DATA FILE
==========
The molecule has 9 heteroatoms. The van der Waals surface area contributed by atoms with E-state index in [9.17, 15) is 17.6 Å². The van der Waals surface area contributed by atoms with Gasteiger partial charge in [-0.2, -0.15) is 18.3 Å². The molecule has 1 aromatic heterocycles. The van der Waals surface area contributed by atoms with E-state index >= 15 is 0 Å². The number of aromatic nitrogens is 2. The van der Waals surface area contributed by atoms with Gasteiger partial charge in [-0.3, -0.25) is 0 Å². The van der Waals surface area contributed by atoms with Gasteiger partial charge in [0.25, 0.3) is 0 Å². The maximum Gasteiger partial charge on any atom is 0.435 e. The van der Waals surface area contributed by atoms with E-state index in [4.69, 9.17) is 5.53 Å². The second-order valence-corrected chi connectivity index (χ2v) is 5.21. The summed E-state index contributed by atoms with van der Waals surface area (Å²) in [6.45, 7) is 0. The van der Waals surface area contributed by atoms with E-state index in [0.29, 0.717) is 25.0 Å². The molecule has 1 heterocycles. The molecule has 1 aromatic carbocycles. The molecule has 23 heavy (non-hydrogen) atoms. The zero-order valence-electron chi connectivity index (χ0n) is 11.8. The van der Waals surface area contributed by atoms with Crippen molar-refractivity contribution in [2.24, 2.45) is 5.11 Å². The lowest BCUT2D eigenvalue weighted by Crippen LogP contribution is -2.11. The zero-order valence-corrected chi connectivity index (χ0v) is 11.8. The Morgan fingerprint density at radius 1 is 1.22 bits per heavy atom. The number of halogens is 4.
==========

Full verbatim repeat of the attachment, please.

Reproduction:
The molecule has 9 heteroatoms. The van der Waals surface area contributed by atoms with E-state index in [9.17, 15) is 17.6 Å². The van der Waals surface area contributed by atoms with Gasteiger partial charge in [-0.2, -0.15) is 18.3 Å². The molecule has 1 aromatic heterocycles. The van der Waals surface area contributed by atoms with E-state index >= 15 is 0 Å². The number of aromatic nitrogens is 2. The van der Waals surface area contributed by atoms with Gasteiger partial charge in [-0.3, -0.25) is 0 Å². The van der Waals surface area contributed by atoms with Gasteiger partial charge in [0.25, 0.3) is 0 Å². The maximum Gasteiger partial charge on any atom is 0.435 e. The van der Waals surface area contributed by atoms with E-state index in [4.69, 9.17) is 5.53 Å². The second-order valence-corrected chi connectivity index (χ2v) is 5.21. The summed E-state index contributed by atoms with van der Waals surface area (Å²) in [6.45, 7) is 0. The van der Waals surface area contributed by atoms with E-state index in [0.29, 0.717) is 25.0 Å². The molecule has 1 heterocycles. The molecule has 1 aromatic carbocycles. The molecule has 23 heavy (non-hydrogen) atoms. The zero-order valence-electron chi connectivity index (χ0n) is 11.8. The van der Waals surface area contributed by atoms with Crippen molar-refractivity contribution in [2.24, 2.45) is 5.11 Å². The lowest BCUT2D eigenvalue weighted by Crippen LogP contribution is -2.11. The zero-order valence-corrected chi connectivity index (χ0v) is 11.8. The Morgan fingerprint density at radius 1 is 1.22 bits per heavy atom. The number of halogens is 4.